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The Dangers of Praise: leadership lessons for parents

The content of this post is based on the work of Carol Dweck on Mindset

See if you can figure out what’s wrong with this type of praise…

  • You’re so clever at that, you did it without even trying!
  • You’re so good at drawing!
  • You did a great job on that – it took you hardly any time at all!
  • You could be great at any sport you have such a natural talent for it!

If you are anything like me a few years ago, you may not be able to see anything wrong with it.

Research by Carol Dweck on mindset helped me to understand otherwise.

When I discovered Dwecks work and started to learn about fixed and growth mindsets I realised that I had been creating a fixed mindset in my children simply by my use of language and approach to praise. I felt terrible. What had I done to them! Fortunately, further reading around neuroscience and neuroplasticity by authors such as Daniel Siegel and Norman Doidge to name a few, helped me to understand that it is never too late to make changes in the way we parent, communicate and use language – within our family (or even at work) All is not lost! Brains don’t stop growing!

So What is a Fixed and a Growth Mindset?

In a nutshell a fixed mindset as described by Carol Dweck is one that believes that all we can ever be is all we currently are. That we were born with our intelligence and there is no changing it, or the things we can achieve as a result of it. People with a fixed mindset may say to themselves ‘I can do this, but I can’t do that, I don’t have the talent for it’. Fear of failure and lack of persistence are often present.

In contrast, a growth mindset is one that believes that with hard work, effort and through learning from mistakes, you can build and increase your intelligence and ability to accomplish the things you want to accomplish. You might say to yourself, ‘that went wrong, so what can I learn so that I can improve on it next time’. People with this mindset are persistent and learn from both criticism other peoples successes.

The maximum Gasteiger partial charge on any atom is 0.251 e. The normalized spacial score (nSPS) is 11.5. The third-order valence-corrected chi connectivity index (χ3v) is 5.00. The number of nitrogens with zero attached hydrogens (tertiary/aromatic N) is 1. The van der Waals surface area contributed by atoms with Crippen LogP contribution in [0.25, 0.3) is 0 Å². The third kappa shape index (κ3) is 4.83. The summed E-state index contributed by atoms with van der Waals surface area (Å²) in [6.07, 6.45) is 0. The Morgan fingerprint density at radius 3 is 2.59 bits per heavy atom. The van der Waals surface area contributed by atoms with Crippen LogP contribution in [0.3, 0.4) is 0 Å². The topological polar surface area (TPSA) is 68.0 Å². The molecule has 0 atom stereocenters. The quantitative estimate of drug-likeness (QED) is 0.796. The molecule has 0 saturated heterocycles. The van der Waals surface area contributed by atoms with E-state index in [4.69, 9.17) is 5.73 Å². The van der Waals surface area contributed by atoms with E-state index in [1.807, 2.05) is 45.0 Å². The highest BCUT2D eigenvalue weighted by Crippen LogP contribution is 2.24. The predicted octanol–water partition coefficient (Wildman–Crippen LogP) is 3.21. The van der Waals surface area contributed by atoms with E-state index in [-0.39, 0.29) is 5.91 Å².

Of course people are not usually either or but often a mixture of both.

How to Praise for a Growth Mindset

The reason that I began this post with praise is because we can help people develop a growth or fixed mindset, according to Dweck, by the way we praise. And the way we praise has a direct impact on how open we are to learning and building our intelligence.

The type of praise above creates a fixed mindset because it praises intelligence and natural talent instead of effort. Here they are again together with how each is perceived.

  • You’re so clever at that, you did it without even trying!

( If I have to try hard I am not clever)

  • You’re so good at drawing!

(I had better not draw anything harder than this or they will think I am not good at it)

  • You did a great job on that – it took you hardly any time at all!

(If I take my time I’m not doing a good job)

  • You could be great at any sport you have such a natural talent for it!

(If I start to train it will mean I don’t have talent)

This type of praise as you can probably imagine has the potential to prevent effort, reduce motivation, can even lower grades and reduce self-esteem.

Instead, praise for effort instead of intelligence and persistence

  • Wow you worked so hard at that and look what you have achieved!

Celebrate when your kids (or co-workers) do something that is hard or they make a mistake and try again.

  • I am so impressed that you learnt from your mistake and had another go – you are really showing a lot of persistence.

Be specific and sincere when you praise. Keep it short and use observations and questions.

  • I love the colours you have used in that picture and it really shows how much effort you put into to staying inside the lines.
  • What did you learn from that mistake?

There is obviously a lot more to mindset than I have time to write here and I would love to hear from you.

If you would like to know more about mindset check out the workshops for term 3 (Sydney) in Imperfect Parenting. Also Parent coaching is available for those who prefer a one on one experience.

Otherwise let me know what you would like me to write more about.


  1. Dweck, C. (2012). Mindset. London: Robinson.
  2. Accessed May 2015
  3. Accessed May 2015
  4. Accessed May 2015
  5. Daniel Siegel & Mary Hartzell (2014). Parenting from the inside out: Scribe Publications
  6. Daniel Siegel, (2014). Brainstorm. Brunswick: Scribe Publications
  7. Doidge, N. (2007). The brain that changes itself. New York: Viking.
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